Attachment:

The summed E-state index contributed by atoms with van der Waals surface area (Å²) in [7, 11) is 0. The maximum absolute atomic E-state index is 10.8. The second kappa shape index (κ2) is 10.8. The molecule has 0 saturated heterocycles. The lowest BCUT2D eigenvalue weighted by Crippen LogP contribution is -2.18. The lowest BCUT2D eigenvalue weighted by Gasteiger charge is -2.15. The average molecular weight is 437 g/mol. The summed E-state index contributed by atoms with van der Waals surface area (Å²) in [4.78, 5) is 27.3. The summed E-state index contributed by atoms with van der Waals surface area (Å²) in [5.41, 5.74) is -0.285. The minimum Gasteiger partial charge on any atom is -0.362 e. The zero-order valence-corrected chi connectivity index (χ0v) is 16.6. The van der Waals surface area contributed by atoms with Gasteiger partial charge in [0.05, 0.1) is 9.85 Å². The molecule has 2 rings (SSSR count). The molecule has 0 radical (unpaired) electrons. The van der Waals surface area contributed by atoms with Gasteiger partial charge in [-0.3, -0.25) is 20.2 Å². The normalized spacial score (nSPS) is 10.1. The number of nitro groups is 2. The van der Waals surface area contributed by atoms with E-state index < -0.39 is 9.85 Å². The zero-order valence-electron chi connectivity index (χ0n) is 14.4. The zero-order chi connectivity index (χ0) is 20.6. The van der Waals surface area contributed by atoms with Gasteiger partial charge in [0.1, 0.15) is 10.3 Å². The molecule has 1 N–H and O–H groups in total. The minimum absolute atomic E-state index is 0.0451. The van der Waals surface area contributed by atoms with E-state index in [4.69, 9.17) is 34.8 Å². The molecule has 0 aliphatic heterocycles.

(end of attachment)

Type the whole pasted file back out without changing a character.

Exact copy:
The summed E-state index contributed by atoms with van der Waals surface area (Å²) in [7, 11) is 0. The maximum absolute atomic E-state index is 10.8. The second kappa shape index (κ2) is 10.8. The molecule has 0 saturated heterocycles. The lowest BCUT2D eigenvalue weighted by Crippen LogP contribution is -2.18. The lowest BCUT2D eigenvalue weighted by Gasteiger charge is -2.15. The average molecular weight is 437 g/mol. The summed E-state index contributed by atoms with van der Waals surface area (Å²) in [4.78, 5) is 27.3. The summed E-state index contributed by atoms with van der Waals surface area (Å²) in [5.41, 5.74) is -0.285. The minimum Gasteiger partial charge on any atom is -0.362 e. The zero-order valence-corrected chi connectivity index (χ0v) is 16.6. The van der Waals surface area contributed by atoms with Gasteiger partial charge in [0.05, 0.1) is 9.85 Å². The molecule has 2 rings (SSSR count). The molecule has 0 radical (unpaired) electrons. The van der Waals surface area contributed by atoms with Gasteiger partial charge in [-0.3, -0.25) is 20.2 Å². The normalized spacial score (nSPS) is 10.1. The number of nitro groups is 2. The van der Waals surface area contributed by atoms with E-state index < -0.39 is 9.85 Å². The zero-order valence-electron chi connectivity index (χ0n) is 14.4. The zero-order chi connectivity index (χ0) is 20.6. The van der Waals surface area contributed by atoms with Gasteiger partial charge in [0.1, 0.15) is 10.3 Å². The molecule has 1 N–H and O–H groups in total. The minimum absolute atomic E-state index is 0.0451. The van der Waals surface area contributed by atoms with E-state index in [4.69, 9.17) is 34.8 Å². The molecule has 0 aliphatic heterocycles.